Society & Lifestyle
|Travelogues||Share This Page|
|by Dr. Neria H. Hebbar|
During Christmas holidays (2003), my family and I went to India for a short vacation. Apart from our hometown Mangalore, we also visited New Delhi and Agra as well as Calicut in Kerala.
I found India a resurgent country. This was not the country I left decades ago nor was it the one I used to visit regularly. There seemed to be a distinct change since I visited here only three years ago. People for the most part are happier and one can see progress everywhere. The economic tide is rising and all the boats are lifted. Gone are the days of failed experiments in socialism. Indians have embraced capitalism with open arms. They have also become extremely competitive in the world markets. The label 'Made in India' is proudly displayed. This is not to say the problems of crumbling infrastructure are all gone but there is an awareness and determination to make improvements. People also realize that this will take time but the trend is in the right direction.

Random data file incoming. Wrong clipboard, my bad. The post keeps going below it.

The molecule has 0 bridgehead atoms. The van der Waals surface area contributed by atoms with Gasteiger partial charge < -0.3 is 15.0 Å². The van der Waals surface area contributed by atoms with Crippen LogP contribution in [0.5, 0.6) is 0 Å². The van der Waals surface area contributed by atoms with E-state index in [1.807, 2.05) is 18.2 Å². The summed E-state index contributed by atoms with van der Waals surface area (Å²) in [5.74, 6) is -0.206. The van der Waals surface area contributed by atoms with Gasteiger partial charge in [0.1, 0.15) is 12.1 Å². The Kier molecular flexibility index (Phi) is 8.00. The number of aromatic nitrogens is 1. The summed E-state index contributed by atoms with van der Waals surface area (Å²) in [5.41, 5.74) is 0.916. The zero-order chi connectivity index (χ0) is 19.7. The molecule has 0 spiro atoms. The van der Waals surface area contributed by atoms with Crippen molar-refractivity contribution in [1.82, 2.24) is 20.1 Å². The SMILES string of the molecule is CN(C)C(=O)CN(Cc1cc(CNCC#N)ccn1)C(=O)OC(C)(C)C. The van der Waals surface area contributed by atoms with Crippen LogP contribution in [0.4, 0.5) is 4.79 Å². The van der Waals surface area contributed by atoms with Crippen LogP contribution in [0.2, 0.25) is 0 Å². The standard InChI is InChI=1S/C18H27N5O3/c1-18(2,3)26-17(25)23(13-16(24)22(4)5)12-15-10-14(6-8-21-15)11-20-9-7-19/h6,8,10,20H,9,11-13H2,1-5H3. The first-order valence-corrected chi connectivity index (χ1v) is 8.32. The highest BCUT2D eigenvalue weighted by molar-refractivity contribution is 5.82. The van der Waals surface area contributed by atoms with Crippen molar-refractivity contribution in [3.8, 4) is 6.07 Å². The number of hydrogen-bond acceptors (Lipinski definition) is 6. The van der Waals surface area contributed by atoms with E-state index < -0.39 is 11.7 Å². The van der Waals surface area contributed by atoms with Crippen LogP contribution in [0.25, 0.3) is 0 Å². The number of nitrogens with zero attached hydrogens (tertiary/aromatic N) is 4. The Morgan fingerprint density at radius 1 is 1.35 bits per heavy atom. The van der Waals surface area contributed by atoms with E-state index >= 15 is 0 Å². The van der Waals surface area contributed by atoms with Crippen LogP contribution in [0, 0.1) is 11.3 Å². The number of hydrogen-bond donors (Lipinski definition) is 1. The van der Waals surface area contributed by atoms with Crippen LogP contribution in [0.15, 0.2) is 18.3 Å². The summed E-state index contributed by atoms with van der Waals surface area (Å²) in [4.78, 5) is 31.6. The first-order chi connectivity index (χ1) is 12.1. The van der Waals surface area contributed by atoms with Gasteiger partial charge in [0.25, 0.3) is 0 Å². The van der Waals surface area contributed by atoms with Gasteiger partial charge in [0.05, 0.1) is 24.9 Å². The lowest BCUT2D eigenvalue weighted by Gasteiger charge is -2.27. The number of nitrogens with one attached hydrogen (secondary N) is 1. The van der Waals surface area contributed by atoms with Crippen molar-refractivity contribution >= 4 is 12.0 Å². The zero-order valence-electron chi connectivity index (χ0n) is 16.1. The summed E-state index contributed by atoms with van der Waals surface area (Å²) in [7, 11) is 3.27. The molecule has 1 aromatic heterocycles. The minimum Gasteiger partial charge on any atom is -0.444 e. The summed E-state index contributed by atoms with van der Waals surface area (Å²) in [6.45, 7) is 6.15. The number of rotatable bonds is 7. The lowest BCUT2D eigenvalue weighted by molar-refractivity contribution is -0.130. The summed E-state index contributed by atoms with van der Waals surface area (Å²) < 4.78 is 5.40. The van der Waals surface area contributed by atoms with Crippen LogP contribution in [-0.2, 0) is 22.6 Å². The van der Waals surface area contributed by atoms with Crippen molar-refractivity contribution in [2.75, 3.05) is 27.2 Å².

I spent three weeks in India, mostly as a tourist. This is an account my trip, with some anecdotes, and my observations and impressions of India in general.
The Cricketers Dared, a Despot Snared
As expected it was a long and arduous journey. The way to combat fatigue and boredom in a long flight is to be resigned to its inevitability. If one is mentally prepared to the tediousness of it before one steps on the plane, the ordeal becomes more tolerable. The only thrill during the flight was to read in a BBC newsflash that the despot Saddam Hussein was ferreted out of his hole in the ground. My co-passengers took the news in stride and if they had any emotions no one bothered to show it. Incidentally, the capture of Saddam Hussein took place as our plane was flying over the Middle Eastern air (perhaps over Baghdad).